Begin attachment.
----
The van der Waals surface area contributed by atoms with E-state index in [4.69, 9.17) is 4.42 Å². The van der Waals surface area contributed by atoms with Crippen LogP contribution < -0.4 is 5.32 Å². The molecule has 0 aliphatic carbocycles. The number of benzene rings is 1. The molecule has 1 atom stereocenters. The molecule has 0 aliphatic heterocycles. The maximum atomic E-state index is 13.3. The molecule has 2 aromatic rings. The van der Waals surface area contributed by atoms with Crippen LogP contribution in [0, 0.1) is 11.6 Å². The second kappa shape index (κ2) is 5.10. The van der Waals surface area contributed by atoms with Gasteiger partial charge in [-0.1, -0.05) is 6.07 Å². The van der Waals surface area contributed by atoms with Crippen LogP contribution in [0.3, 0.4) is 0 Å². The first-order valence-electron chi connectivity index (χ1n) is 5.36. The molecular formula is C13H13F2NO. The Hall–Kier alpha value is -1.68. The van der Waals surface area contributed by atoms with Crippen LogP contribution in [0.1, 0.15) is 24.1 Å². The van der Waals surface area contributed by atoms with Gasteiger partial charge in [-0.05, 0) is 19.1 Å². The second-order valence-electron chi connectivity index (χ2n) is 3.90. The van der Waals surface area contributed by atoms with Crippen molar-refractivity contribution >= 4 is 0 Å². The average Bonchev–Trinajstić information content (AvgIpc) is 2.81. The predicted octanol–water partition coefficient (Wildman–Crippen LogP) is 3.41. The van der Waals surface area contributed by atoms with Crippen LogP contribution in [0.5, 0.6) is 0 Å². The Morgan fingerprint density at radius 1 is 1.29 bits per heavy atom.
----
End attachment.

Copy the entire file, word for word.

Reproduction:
The van der Waals surface area contributed by atoms with E-state index in [4.69, 9.17) is 4.42 Å². The van der Waals surface area contributed by atoms with Crippen LogP contribution < -0.4 is 5.32 Å². The molecule has 0 aliphatic carbocycles. The number of benzene rings is 1. The molecule has 1 atom stereocenters. The molecule has 0 aliphatic heterocycles. The maximum atomic E-state index is 13.3. The molecule has 2 aromatic rings. The van der Waals surface area contributed by atoms with Crippen LogP contribution in [0, 0.1) is 11.6 Å². The second kappa shape index (κ2) is 5.10. The van der Waals surface area contributed by atoms with Gasteiger partial charge in [-0.1, -0.05) is 6.07 Å². The van der Waals surface area contributed by atoms with Crippen LogP contribution in [0.3, 0.4) is 0 Å². The first-order valence-electron chi connectivity index (χ1n) is 5.36. The molecular formula is C13H13F2NO. The Hall–Kier alpha value is -1.68. The van der Waals surface area contributed by atoms with Crippen LogP contribution in [0.1, 0.15) is 24.1 Å². The van der Waals surface area contributed by atoms with Gasteiger partial charge in [-0.05, 0) is 19.1 Å². The second-order valence-electron chi connectivity index (χ2n) is 3.90. The van der Waals surface area contributed by atoms with Crippen molar-refractivity contribution >= 4 is 0 Å². The average Bonchev–Trinajstić information content (AvgIpc) is 2.81. The predicted octanol–water partition coefficient (Wildman–Crippen LogP) is 3.41. The van der Waals surface area contributed by atoms with Crippen LogP contribution in [0.5, 0.6) is 0 Å². The Morgan fingerprint density at radius 1 is 1.29 bits per heavy atom.